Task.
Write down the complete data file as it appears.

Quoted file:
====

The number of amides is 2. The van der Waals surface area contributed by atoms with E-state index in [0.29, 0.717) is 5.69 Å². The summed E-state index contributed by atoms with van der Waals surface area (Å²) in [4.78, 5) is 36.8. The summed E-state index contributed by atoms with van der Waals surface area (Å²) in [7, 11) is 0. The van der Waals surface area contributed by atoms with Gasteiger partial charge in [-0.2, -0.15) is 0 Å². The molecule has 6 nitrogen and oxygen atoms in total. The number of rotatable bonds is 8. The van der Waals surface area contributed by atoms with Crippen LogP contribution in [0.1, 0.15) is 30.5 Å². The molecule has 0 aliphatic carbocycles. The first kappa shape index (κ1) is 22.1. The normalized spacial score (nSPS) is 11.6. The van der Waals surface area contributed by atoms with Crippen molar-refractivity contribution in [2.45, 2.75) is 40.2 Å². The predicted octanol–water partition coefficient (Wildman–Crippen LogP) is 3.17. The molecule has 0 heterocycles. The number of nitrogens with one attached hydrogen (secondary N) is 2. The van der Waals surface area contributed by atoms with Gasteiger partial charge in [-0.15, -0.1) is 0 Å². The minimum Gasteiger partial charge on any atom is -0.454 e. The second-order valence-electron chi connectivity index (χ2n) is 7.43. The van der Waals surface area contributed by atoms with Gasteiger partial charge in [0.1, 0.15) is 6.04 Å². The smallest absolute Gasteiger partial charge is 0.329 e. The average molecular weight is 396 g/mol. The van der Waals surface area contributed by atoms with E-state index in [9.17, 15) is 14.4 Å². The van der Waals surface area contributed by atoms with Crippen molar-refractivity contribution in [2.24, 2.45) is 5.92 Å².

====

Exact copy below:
The number of amides is 2. The van der Waals surface area contributed by atoms with E-state index in [0.29, 0.717) is 5.69 Å². The summed E-state index contributed by atoms with van der Waals surface area (Å²) in [4.78, 5) is 36.8. The summed E-state index contributed by atoms with van der Waals surface area (Å²) in [7, 11) is 0. The van der Waals surface area contributed by atoms with Gasteiger partial charge in [-0.2, -0.15) is 0 Å². The molecule has 6 nitrogen and oxygen atoms in total. The number of rotatable bonds is 8. The van der Waals surface area contributed by atoms with Crippen LogP contribution in [0.1, 0.15) is 30.5 Å². The molecule has 0 aliphatic carbocycles. The first kappa shape index (κ1) is 22.1. The normalized spacial score (nSPS) is 11.6. The van der Waals surface area contributed by atoms with Crippen molar-refractivity contribution in [2.45, 2.75) is 40.2 Å². The predicted octanol–water partition coefficient (Wildman–Crippen LogP) is 3.17. The molecule has 0 heterocycles. The number of nitrogens with one attached hydrogen (secondary N) is 2. The van der Waals surface area contributed by atoms with Gasteiger partial charge in [-0.15, -0.1) is 0 Å². The minimum Gasteiger partial charge on any atom is -0.454 e. The second-order valence-electron chi connectivity index (χ2n) is 7.43. The van der Waals surface area contributed by atoms with Gasteiger partial charge in [0.1, 0.15) is 6.04 Å². The smallest absolute Gasteiger partial charge is 0.329 e. The average molecular weight is 396 g/mol. The van der Waals surface area contributed by atoms with E-state index in [9.17, 15) is 14.4 Å². The van der Waals surface area contributed by atoms with Crippen molar-refractivity contribution in [2.24, 2.45) is 5.92 Å².